- Last Updated: 10:42 AM, July 2, 2012
- Posted: 12:19 AM, July 2, 2012
Perhaps because they no longer seem incredible, incredible stories hardly make news, a paragraph in big-city dailies, nothing on radio or TV, no buzz, no nuthin’.
Isaiah Crowell, 19 and about to be a sophomore running back at Georgia, was arrested at 2:30 a.m. Friday and charged with two felonies — possession of a concealed weapon and of a gun with an obscured serial number.
Even uglier, Crowell, who last season was benched for drug and misconduct issues, was arrested on campus.
So why would a major university, ostensibly a citadel of higher learning and an institution parents work and save to have their children attend, be inclined to even recruit — in exchange for a full scholarship — a “student-athlete” capable of such on-campus, criminal behavior?
The answer could be found in the last sentence of the AP paragraph that appeared in a Saturday newspaper: “As a freshman, Crowell led Georgia with 850 rushing yards.”
Crowell, over the weekend, was dismissed from the team.
Sanders Commings, a Georgia cornerback, wasn’t dismissed from the team after he agreed to university-mandated drug and alcohol testing and “anger management counseling” after his arrest for assaulting his ex-girlfriend.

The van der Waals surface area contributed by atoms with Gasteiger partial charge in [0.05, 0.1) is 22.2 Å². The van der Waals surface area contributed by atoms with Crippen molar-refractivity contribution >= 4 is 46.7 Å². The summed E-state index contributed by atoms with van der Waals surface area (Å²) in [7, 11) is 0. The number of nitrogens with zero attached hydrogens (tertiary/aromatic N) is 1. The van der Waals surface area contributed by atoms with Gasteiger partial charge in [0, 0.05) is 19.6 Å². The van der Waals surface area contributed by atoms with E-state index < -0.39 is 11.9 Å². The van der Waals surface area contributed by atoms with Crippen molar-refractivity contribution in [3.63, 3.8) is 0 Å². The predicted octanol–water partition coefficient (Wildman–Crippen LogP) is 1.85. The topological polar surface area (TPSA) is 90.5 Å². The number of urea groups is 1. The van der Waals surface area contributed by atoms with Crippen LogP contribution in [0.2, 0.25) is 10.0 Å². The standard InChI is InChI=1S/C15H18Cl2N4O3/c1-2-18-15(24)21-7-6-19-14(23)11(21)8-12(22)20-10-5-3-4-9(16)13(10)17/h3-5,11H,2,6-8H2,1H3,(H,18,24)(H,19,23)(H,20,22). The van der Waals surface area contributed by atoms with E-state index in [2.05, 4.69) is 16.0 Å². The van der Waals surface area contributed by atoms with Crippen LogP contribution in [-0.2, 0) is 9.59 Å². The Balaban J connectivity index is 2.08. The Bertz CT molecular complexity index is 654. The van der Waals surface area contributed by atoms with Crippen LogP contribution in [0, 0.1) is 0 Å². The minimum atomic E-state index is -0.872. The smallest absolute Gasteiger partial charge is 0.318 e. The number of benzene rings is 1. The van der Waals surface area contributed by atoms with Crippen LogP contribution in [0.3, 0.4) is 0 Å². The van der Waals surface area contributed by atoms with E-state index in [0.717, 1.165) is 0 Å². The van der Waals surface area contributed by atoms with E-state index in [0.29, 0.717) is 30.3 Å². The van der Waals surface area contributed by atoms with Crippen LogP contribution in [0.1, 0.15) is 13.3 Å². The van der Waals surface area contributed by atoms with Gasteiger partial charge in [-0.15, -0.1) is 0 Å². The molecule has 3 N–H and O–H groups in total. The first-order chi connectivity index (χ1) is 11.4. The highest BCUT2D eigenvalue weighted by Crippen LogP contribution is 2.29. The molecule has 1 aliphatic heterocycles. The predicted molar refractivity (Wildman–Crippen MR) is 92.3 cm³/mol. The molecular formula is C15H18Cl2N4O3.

Commings will miss the first two games this season. The opener is at home against Buffalo.
What makes Georgia different from other lost-their-minds-and-souls football and basketball colleges? Well, the answer is another incredible story that doesn’t seem incredible: nothing.
These stooges are nothing but wise guys
If you’re going to be a wise guy, remember that wise is a by-product of wisdom.
Friday night, the Diamondbacks’ Aaron Hill hit for the cycle — for the second time this season. Saturday on Ch. 7’s 6 p.m. news, sports anchor Rob Powers reported the last man to do that was Brooklyn’s Babe Herman, in 1931.
Then Powers sarcastically added, “Remember him?”
Hah, hah, hah.
While few in the audience were likely to remember Herman, knowledgeable baseball fans were likely to know of him.
Playing mostly for the Robins — who became the Dodgers in 1932 — Herman was legendary as a poor fielder but a superb hitter, with a .324 lifetime average. He still holds a pile of franchise hitting and slugging bests. In 1930, in 153 games, he hit .393, with 241 hits, 35 HRs, 130 RBIs and 143 runs.
Also Saturday, on Ch. 4’s 11 p.m. news, it didn’t matter that the Yankees’ Hiroki Kuroda had shut out the White Sox that afternoon, or that the Mets’ Johan Santana had shut out the Dodgers that night. Sports anchor Scott Stanford, perhaps on orders, led with the Olympic trials, NBC being the Olympics network, as if no one knew.Follow @NYPostsports